Sauer Says ‘No’ to Taxpayer Funded Pension

In one of his first official acts since taking office on December 30, State Representative Nick Sauer (R-Lake Barrington) has rejected a taxpayer funded pension. Sauer said his decision reflects a personal commitment to fiscal discipline and his conviction that being entrusted to be an elected official should be about public service and not financial gain.

“The taxpayers of Illinois are burdened with the worst underfunded pension system in the country,” said Sauer. “We cannot hope to correct this problem unless the public servants elected to do so lead by example and do not exacerbate it further.”

Representative Sauer’s decision is final and irrevocable. Administrative rules of the state pension system do not allow a legislator to change their mind and opt into the pension system once they have rejected a pension.

Under pension reform legislation enacted in 2010 that applies to new members who have entered the General Assembly since 2011, legislators can retire at age 67 with a minimum of eight years of service (or at age 62 with reduced benefits) and earn up to 60 percent of their final average salary after 20 years of service. Legislators who took office prior to 2011 remain eligible to retire at age 62 with a minimum four years of service (or age 55 with a minimum eight years of service) and earn the maximum 85 percent of their final average salary after 20 years, with annual cost-of-living adjustments.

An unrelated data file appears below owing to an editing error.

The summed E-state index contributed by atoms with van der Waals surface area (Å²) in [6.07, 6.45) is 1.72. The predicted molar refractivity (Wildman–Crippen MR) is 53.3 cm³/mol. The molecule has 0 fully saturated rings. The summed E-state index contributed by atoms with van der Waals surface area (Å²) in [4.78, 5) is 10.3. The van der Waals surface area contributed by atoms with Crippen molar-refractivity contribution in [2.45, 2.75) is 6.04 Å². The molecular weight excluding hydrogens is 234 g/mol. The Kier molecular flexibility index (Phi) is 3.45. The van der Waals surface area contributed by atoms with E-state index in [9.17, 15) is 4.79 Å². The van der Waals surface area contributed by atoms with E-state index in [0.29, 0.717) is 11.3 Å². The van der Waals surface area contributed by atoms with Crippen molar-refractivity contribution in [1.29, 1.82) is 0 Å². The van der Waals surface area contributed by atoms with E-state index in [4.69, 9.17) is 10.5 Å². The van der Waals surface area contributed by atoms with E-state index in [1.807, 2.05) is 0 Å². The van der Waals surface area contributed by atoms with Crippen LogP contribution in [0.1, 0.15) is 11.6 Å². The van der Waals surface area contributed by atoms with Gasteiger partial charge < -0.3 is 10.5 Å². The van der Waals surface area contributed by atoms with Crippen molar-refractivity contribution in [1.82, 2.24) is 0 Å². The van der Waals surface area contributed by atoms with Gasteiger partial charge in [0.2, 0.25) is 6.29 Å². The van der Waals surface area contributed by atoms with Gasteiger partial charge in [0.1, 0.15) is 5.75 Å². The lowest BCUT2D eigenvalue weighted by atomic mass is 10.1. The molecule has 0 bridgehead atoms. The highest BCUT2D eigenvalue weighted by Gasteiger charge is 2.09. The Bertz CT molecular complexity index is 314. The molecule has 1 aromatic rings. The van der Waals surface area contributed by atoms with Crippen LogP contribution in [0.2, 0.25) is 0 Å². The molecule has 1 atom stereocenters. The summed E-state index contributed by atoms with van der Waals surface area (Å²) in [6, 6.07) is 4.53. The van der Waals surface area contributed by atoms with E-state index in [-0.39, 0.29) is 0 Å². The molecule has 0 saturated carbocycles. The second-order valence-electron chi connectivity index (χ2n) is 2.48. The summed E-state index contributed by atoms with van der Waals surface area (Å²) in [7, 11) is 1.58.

“Every day, more and more taxpayer dollars are required to meet our state’s pension obligation, putting critical services at risk,” said Sauer. “However, we can develop a constitutionally acceptable solution to this problem. I look forward working in a bi-partisan manner to achieve this goal, the people of Illinois deserve no less from their elected officials.”

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